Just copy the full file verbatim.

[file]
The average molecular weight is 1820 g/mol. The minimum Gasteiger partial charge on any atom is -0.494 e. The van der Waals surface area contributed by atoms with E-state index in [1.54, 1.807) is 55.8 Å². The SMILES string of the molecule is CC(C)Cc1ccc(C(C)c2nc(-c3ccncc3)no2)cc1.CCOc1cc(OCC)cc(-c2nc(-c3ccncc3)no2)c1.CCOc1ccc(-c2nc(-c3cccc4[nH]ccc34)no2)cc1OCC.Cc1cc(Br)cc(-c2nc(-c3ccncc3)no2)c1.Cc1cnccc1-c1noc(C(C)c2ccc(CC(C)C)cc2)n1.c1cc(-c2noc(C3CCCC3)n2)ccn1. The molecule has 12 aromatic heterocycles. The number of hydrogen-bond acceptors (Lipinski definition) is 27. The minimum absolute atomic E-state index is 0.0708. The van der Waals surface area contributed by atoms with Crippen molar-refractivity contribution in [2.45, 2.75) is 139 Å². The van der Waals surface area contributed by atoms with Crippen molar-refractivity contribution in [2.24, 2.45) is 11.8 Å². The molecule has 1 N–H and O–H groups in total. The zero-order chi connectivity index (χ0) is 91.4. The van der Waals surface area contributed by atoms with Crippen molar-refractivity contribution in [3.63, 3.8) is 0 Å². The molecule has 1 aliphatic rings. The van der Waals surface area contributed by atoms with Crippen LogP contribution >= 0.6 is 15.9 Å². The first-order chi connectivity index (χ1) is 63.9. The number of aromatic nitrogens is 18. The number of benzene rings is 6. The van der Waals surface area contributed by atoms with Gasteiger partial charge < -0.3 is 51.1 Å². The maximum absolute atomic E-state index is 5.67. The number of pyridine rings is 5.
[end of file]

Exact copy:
The average molecular weight is 1820 g/mol. The minimum Gasteiger partial charge on any atom is -0.494 e. The van der Waals surface area contributed by atoms with E-state index in [1.54, 1.807) is 55.8 Å². The SMILES string of the molecule is CC(C)Cc1ccc(C(C)c2nc(-c3ccncc3)no2)cc1.CCOc1cc(OCC)cc(-c2nc(-c3ccncc3)no2)c1.CCOc1ccc(-c2nc(-c3cccc4[nH]ccc34)no2)cc1OCC.Cc1cc(Br)cc(-c2nc(-c3ccncc3)no2)c1.Cc1cnccc1-c1noc(C(C)c2ccc(CC(C)C)cc2)n1.c1cc(-c2noc(C3CCCC3)n2)ccn1. The molecule has 12 aromatic heterocycles. The number of hydrogen-bond acceptors (Lipinski definition) is 27. The minimum absolute atomic E-state index is 0.0708. The van der Waals surface area contributed by atoms with Crippen molar-refractivity contribution in [2.45, 2.75) is 139 Å². The van der Waals surface area contributed by atoms with Crippen molar-refractivity contribution in [2.24, 2.45) is 11.8 Å². The molecule has 1 N–H and O–H groups in total. The zero-order chi connectivity index (χ0) is 91.4. The van der Waals surface area contributed by atoms with Crippen molar-refractivity contribution in [3.63, 3.8) is 0 Å². The molecule has 1 aliphatic rings. The van der Waals surface area contributed by atoms with Crippen LogP contribution >= 0.6 is 15.9 Å². The first-order chi connectivity index (χ1) is 63.9. The number of aromatic nitrogens is 18. The number of benzene rings is 6. The van der Waals surface area contributed by atoms with Gasteiger partial charge < -0.3 is 51.1 Å². The maximum absolute atomic E-state index is 5.67. The number of pyridine rings is 5.